Saturday, March 19, 2011

Pursat - Cambodia

Our second stop on the scenic route to Phnom Penh was a town called Pursat.  We weren't too sure what to expect from the town itself but like the Bamboo train in Battambang there was a primary point of interest, this being a real floating village about an hour from town (although the exact distance varies depending on the time of year and rainfall).  Having alighted the bus on a busy road, we walked for about half an hour in the hot sun until we found a guest house just off the main stretch.  There was a fat bloke with lots of bamboo tattoos who spoke no English behind the desk, so he summoned his children who happened to speak a little bit and we sorted out a room.  The guest house seemed quite new and modern with some work still needing to be done, but it was clean and a very nice family fun affair.  They were extremely hospitable and every time we ate in their popular restaurant, we always had one of the children keep us company.  The youngest was extremely competent at speaking English and was very keen to practise.  He often told us stories about his family in the Khmer Rouge occupation and how his granddad was executed for ‘eating a carrot’ whilst working in the fields.

On our second day we decided to go to the floating village.  After negotiating we both hopped onto the back of a moto for the hour or so journey as there wasn't a tuk tuk in sight.  With our driver we arrived at the port where we hired a boat for eight dollars. Our moto driver was really keen to come so we all jumped into the boat and disembarked.  If our expectations had been put into check by the bamboo train then this certainly exceeded them.  I think I was expecting a few canal boats hugging the shore, but instead there was an entire civilisation living out on the water with practically everything you would see in a normal village!  There were phone shops, a petrol station, churches a school and many homes and other businesses.  We spent an hour going round and afterwards our arms and throats were tired from all the waving and greeting to everybody we sailed past.  There were women beating the remaining fish from their nets and gatherings in public halls, just on the water.  The whole thing was totally bizarre but a great place to visit and well worth the trip, I challenge anybody to find a more authentic and exciting floating village and I don’t say that lightly.  We finished up with a can of coke each at one of the port cafes then enjoyed the ride home as the sun was setting.  The driver positively lit up as we handed him twelve dollars for the day’s work, although I think he secretly enjoyed the trip as much as we did.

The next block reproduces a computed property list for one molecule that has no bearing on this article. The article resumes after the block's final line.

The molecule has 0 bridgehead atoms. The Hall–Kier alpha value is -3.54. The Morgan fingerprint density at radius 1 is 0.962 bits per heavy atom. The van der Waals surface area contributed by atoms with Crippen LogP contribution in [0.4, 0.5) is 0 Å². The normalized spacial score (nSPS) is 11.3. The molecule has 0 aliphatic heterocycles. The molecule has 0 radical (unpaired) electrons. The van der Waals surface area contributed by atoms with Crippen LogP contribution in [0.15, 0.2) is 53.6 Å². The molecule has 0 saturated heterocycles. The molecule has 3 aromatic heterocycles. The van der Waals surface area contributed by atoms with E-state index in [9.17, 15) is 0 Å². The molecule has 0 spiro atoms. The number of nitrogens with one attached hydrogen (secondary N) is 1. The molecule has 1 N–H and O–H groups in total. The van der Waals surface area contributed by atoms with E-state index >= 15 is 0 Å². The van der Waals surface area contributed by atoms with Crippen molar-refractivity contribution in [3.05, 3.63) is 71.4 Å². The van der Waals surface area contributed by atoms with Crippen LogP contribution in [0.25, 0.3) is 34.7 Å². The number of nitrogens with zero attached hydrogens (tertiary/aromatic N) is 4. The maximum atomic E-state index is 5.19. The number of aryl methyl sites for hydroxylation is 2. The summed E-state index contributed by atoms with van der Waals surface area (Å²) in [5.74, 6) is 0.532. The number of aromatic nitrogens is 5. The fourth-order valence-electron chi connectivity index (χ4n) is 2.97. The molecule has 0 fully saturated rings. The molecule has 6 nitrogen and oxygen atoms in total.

Kate and the boat driver


Beating the fish from the nets

The local phone shop (one of many!)

The school
Our remaining time in Pursat was spent wandering round the indoor market where we splashed out two dollars on a pair of flipflops and escaped the sun in the odd watering hole.  There was one bar that especially sticks in the mind where we made friends with the staff and some of the children although the youngest boy was completely terrified of us.  I heard that sometimes they tell the children scary stories about foreigners and it seemed as though he had had more than his fair share!  I can't talk highly enough of the hospitality we received in the guest house and the friendliness of the locals in this dusty town.  We had read about Pursat in brutal detail of a girl's recount of the Khmer Rouge occupation, 'First they killed my father' but you would never know such atrocities had taken place from the manner of the current occupants.  Exploring was made especially difficult in the heat and as we had done everything we set out to do, after a couple of days we headed out of the dusty town to the Cambodian capital of Phnom Penh.          

Taken at a bar with the scared little boy (now brave)

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